The Expert: A Bet on Occupancy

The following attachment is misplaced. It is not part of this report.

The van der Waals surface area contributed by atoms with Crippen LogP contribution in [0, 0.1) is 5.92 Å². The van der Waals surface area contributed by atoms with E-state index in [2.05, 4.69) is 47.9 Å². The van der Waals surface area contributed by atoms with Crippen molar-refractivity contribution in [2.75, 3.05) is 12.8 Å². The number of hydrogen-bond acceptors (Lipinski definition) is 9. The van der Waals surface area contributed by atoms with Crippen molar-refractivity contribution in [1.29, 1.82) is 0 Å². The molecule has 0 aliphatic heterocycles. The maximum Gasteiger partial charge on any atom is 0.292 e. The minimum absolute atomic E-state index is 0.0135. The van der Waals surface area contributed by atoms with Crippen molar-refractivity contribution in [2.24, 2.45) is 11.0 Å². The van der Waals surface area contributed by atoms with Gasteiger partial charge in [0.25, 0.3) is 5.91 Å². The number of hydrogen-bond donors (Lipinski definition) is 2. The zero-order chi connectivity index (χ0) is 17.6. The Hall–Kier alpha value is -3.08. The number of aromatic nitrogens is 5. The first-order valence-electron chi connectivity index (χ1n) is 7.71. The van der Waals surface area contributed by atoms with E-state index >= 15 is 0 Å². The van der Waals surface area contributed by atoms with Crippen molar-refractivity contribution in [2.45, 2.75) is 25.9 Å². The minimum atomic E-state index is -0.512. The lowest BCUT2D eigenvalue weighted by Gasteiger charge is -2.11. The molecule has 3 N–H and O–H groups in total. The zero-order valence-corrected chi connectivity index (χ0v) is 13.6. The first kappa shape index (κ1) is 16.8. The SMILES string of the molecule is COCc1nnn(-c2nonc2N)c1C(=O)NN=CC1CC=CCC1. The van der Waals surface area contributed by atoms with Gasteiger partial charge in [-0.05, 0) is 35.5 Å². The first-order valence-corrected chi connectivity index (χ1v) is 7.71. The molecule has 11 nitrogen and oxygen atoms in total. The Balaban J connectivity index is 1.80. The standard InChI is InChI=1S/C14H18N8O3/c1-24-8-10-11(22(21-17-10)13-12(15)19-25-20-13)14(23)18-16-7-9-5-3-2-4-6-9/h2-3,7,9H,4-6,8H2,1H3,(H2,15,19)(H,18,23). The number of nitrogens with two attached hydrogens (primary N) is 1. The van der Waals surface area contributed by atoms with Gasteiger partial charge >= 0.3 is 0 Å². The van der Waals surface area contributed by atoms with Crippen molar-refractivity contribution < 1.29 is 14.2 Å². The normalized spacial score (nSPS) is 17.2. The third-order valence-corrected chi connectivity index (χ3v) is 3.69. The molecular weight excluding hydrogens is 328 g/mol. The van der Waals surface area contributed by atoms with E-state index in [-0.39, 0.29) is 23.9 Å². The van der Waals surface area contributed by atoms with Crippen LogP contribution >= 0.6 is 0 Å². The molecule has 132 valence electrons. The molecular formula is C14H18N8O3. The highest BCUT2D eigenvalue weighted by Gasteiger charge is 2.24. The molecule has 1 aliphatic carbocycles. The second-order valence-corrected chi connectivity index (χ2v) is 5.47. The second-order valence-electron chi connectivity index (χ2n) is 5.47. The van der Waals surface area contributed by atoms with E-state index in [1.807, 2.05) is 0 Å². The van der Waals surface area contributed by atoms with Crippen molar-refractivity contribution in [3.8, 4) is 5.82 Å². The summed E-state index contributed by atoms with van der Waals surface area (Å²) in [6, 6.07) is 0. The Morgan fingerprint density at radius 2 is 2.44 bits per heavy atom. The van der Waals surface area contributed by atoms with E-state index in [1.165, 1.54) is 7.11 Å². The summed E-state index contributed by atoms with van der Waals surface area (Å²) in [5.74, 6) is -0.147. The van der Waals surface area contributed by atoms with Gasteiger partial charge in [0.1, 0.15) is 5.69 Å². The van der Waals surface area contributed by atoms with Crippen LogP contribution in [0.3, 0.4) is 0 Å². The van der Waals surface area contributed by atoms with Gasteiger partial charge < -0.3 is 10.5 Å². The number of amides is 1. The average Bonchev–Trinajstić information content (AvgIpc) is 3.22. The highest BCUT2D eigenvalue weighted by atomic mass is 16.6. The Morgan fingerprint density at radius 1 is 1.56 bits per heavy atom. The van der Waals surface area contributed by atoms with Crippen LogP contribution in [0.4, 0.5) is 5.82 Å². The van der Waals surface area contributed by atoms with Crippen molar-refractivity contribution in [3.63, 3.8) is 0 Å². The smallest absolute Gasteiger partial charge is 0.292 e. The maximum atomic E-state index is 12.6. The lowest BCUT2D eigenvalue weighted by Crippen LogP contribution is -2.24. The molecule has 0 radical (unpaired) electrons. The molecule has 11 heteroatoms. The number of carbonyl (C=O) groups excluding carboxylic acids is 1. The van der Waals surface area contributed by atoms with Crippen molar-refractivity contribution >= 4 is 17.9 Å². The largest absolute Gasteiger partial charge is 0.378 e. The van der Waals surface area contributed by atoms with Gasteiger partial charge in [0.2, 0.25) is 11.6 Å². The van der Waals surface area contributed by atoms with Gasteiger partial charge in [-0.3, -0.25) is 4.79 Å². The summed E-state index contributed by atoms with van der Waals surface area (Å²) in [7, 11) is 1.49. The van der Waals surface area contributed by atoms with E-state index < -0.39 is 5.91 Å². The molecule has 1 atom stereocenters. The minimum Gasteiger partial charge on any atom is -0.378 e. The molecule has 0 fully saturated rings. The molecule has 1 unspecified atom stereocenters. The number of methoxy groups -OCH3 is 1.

Recently, I made a $10 bet with a Grubb & Ellis broker who thinks that only half the nation’s office space will be occupied within five years—a 50 percent vacancy rate! It’s not due to “The Great Depression Ahead” (if you are a fan of Harry Dent). The broker thinks that half of us will be working from our homes with the assistance of high-speed Internet connections and other communications technology, saving big bucks on office occupancy costs for our employers. This is not a new argument. In a Grubb & Ellis forecast report from the mid-1990s, I questioned whether office property owners should sell before their tenants began to send their employees home to work.This is part of a larger argument about the substitution of technology for commercial real estate, as my good friend Hugh Kelly once pointed out to me. In the late 1990s, there was a school of thought that shopping centers would empty out and that the few that were left would turn into nothing more than showrooms because consumers would be shopping online. A few years ago, a well-known real estate consultant wrote a very convincing white paper arguing that radio frequency identification tags would eliminate a big chunk of demand for warehouse space. No doubt technology is having an impact on demand for office, industrial and retail space, but the impact so far has been at the margin.William Whyte, author of “The Organization Man” and “City: Rediscovering the Center,” wrote about the value of serendipitous street-corner meetings among professionals and the importance of these interactions to conducting business. This principal has been recognized by economic developers more broadly as they work to strengthen key industries and concentrations of professional talent in their regions. A well-located and well-designed office supports these interactions. Working from home is not a substitute. In five years, I fully intend on collecting that $10 from my broker friend and then taking him out for a steak dinner—assuming a lot of deflation between now and then.Bob Bach is senior vice president & chief economist for Grubb & Ellis Co.